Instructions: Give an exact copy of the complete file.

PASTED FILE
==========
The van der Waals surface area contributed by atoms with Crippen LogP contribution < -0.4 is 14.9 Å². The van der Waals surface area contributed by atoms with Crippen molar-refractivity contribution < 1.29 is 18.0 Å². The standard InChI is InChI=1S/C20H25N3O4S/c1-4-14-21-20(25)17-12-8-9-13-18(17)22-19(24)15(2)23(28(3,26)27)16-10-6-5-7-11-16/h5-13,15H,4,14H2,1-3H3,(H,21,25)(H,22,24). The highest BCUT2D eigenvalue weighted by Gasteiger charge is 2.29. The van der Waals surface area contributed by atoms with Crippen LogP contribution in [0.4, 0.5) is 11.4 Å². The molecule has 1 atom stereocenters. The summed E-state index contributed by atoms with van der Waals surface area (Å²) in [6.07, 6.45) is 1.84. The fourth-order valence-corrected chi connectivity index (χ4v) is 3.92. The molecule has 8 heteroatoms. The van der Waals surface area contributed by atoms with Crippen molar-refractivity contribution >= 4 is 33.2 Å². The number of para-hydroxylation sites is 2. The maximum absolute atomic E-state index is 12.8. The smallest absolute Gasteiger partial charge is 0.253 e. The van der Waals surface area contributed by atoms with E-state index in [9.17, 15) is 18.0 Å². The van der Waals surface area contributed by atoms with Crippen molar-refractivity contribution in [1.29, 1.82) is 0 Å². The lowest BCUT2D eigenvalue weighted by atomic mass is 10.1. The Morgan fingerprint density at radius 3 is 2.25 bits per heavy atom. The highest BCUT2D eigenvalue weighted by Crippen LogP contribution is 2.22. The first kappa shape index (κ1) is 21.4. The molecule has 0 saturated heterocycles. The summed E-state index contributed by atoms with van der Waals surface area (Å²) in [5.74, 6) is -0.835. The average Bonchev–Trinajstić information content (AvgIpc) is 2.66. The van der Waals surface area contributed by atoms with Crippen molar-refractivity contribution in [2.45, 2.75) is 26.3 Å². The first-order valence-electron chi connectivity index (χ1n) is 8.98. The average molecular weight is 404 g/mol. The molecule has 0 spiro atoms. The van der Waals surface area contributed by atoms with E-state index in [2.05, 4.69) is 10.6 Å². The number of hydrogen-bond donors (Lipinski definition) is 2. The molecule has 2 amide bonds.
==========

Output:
The van der Waals surface area contributed by atoms with Crippen LogP contribution < -0.4 is 14.9 Å². The van der Waals surface area contributed by atoms with Crippen molar-refractivity contribution < 1.29 is 18.0 Å². The standard InChI is InChI=1S/C20H25N3O4S/c1-4-14-21-20(25)17-12-8-9-13-18(17)22-19(24)15(2)23(28(3,26)27)16-10-6-5-7-11-16/h5-13,15H,4,14H2,1-3H3,(H,21,25)(H,22,24). The highest BCUT2D eigenvalue weighted by Gasteiger charge is 2.29. The van der Waals surface area contributed by atoms with Crippen LogP contribution in [0.4, 0.5) is 11.4 Å². The molecule has 1 atom stereocenters. The summed E-state index contributed by atoms with van der Waals surface area (Å²) in [6.07, 6.45) is 1.84. The fourth-order valence-corrected chi connectivity index (χ4v) is 3.92. The molecule has 8 heteroatoms. The van der Waals surface area contributed by atoms with Crippen molar-refractivity contribution >= 4 is 33.2 Å². The number of para-hydroxylation sites is 2. The maximum absolute atomic E-state index is 12.8. The smallest absolute Gasteiger partial charge is 0.253 e. The van der Waals surface area contributed by atoms with E-state index in [9.17, 15) is 18.0 Å². The van der Waals surface area contributed by atoms with Crippen molar-refractivity contribution in [1.29, 1.82) is 0 Å². The lowest BCUT2D eigenvalue weighted by atomic mass is 10.1. The Morgan fingerprint density at radius 3 is 2.25 bits per heavy atom. The highest BCUT2D eigenvalue weighted by Crippen LogP contribution is 2.22. The first kappa shape index (κ1) is 21.4. The molecule has 0 saturated heterocycles. The summed E-state index contributed by atoms with van der Waals surface area (Å²) in [5.74, 6) is -0.835. The average Bonchev–Trinajstić information content (AvgIpc) is 2.66. The van der Waals surface area contributed by atoms with Crippen molar-refractivity contribution in [2.45, 2.75) is 26.3 Å². The first-order valence-electron chi connectivity index (χ1n) is 8.98. The average molecular weight is 404 g/mol. The molecule has 0 spiro atoms. The van der Waals surface area contributed by atoms with E-state index in [2.05, 4.69) is 10.6 Å². The number of hydrogen-bond donors (Lipinski definition) is 2. The molecule has 2 amide bonds.